Susan Bocamazo, managing director of BridgeTower Media, advises law firm PR pros to, “Give some thought to what the correct publication is for the story. We sometimes get press releases that are very generic and it’s clear they went to every single news organization. That’s probably not going to be successful. The story you pitch to Massachusetts Lawyers Weekly or the Boston Globe [for example] is going to be pretty different. What fits for one audience doesn’t fit for another.”
Step 5: Build Relationships
Cultivate relationships with the press for successful media coverage over the long haul. Plan to attend industry events, network with media professionals, and connect with them on social media platforms to nurture these connections. Build a rapport with the journalists who cover topics relevant to your firm’s expertise. Share their articles, provide insightful commentary on social media, and send them a quick “Great story!” note to demonstrate your sincere interest in their work. Stay updated with journalists’ recent work to offer feedback and pitch ideas based on their current coverage.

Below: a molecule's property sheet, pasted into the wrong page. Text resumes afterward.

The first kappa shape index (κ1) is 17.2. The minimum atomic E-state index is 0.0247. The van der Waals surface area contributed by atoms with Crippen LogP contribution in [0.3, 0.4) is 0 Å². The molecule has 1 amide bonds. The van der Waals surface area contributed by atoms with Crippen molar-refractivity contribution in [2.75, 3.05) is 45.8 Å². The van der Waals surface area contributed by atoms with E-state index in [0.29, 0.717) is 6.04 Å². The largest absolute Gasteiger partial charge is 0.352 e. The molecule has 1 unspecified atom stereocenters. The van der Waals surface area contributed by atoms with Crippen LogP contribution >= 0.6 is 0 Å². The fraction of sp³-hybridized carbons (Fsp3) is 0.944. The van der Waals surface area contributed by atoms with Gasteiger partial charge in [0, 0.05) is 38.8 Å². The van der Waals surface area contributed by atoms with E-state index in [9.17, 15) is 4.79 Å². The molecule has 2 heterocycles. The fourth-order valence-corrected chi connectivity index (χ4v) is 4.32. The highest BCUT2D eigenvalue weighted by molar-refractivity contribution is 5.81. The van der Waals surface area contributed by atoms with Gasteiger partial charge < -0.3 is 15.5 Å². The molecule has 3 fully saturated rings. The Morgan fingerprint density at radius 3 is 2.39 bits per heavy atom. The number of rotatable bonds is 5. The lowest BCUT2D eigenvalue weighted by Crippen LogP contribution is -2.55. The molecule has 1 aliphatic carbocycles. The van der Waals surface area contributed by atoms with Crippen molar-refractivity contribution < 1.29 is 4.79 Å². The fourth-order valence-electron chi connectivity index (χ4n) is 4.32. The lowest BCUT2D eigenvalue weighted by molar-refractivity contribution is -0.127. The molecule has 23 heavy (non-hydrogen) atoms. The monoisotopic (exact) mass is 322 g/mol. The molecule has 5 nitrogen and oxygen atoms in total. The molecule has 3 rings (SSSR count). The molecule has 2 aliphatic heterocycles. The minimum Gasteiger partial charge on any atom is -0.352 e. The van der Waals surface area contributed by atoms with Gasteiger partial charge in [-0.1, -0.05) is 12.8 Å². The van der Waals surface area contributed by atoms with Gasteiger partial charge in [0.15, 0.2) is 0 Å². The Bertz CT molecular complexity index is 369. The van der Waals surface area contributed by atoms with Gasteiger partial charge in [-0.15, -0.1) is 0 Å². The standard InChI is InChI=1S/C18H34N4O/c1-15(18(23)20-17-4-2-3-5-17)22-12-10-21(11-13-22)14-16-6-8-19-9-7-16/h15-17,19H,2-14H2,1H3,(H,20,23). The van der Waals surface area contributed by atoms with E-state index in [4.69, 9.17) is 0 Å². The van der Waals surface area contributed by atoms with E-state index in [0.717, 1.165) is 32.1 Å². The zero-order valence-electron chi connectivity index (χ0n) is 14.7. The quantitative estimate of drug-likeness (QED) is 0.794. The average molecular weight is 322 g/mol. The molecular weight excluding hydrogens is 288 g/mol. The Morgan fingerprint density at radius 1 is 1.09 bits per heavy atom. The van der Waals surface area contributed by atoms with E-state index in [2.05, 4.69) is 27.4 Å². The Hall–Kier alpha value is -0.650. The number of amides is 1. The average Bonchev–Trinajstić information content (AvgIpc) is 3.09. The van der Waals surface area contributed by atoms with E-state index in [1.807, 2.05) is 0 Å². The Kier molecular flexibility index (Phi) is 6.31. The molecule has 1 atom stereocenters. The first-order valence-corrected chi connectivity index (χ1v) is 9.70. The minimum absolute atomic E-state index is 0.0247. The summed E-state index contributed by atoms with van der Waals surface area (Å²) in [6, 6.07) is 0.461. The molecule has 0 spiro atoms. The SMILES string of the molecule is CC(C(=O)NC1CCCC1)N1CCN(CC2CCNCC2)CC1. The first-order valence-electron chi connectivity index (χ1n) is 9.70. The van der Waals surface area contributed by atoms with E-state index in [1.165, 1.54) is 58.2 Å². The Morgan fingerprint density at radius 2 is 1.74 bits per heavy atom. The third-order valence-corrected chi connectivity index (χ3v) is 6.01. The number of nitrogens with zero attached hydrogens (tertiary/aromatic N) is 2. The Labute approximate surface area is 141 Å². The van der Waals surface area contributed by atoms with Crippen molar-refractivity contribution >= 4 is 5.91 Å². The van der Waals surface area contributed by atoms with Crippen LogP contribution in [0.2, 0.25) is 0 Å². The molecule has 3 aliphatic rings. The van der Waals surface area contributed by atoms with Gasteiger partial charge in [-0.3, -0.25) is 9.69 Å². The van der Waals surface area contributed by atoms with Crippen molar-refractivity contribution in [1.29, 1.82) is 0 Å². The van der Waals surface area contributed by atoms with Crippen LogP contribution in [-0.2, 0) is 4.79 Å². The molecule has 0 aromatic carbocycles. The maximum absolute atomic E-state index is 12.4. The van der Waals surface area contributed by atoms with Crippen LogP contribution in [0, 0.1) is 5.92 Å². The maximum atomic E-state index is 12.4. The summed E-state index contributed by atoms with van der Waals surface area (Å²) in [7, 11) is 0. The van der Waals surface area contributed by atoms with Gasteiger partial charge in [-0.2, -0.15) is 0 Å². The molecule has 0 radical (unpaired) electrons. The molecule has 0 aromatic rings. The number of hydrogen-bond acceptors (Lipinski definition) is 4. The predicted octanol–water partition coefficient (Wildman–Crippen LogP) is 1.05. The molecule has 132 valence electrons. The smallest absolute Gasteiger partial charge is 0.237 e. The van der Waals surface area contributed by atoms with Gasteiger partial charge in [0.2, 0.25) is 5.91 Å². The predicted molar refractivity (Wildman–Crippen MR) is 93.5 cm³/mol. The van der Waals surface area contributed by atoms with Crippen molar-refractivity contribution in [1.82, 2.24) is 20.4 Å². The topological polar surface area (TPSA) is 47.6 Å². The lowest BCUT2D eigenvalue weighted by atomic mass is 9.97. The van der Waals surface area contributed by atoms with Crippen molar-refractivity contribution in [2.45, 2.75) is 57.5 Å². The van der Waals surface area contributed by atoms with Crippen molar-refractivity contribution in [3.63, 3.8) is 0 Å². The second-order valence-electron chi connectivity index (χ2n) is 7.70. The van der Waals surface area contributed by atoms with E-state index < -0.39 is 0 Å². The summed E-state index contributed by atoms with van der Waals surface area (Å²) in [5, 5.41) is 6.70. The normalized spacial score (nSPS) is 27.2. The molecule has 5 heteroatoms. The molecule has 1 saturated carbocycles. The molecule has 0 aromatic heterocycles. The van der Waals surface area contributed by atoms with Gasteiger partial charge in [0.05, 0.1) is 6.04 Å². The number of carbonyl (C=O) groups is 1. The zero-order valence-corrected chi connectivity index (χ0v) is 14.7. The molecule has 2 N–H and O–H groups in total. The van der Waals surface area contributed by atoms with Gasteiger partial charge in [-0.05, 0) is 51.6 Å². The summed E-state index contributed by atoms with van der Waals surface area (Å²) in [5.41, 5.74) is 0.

Step 6: Provide Expertise and Value
Reporters value credible sources that offer context and analysis. Position your lawyers and other legal professionals as a reliable resource by providing expert opinions and insights on relevant topics when contacting reporters. Emphasize your ability to contribute valuable information, and ensure your expert is responsive and available for interviews within 48-96 hours, as reporters often work on tight deadlines. Be prompt in facilitating connections between reporters and your offered sources, whether by phone, email, in-person, or virtual call, to maintain a positive rapport and increase your chances of being featured.
Step 7: Offer Exclusive Content and Support Your Data
Offer exclusive content, like interviews or unique document access. This is a powerful tactic to grab a journalist’s attention. When dealing with substantial legal developments or cases, this approach can serve as a compelling incentive for reporters, giving them an edge with exclusive material. Provide data, research, or surveys, whether conducted or sourced by your firm, to establish your team as industry experts. Reporters often grapple with pitches lacking credible data; 76% are more likely to cover a story with an exclusive angle. Transparency is vital when sharing data, including its source, origin, and commission date. Refrain from presenting unsubstantiated pitches or suggesting data you can’t provide, as reporters struggle to craft credible stories with incomplete information, especially on tight deadlines.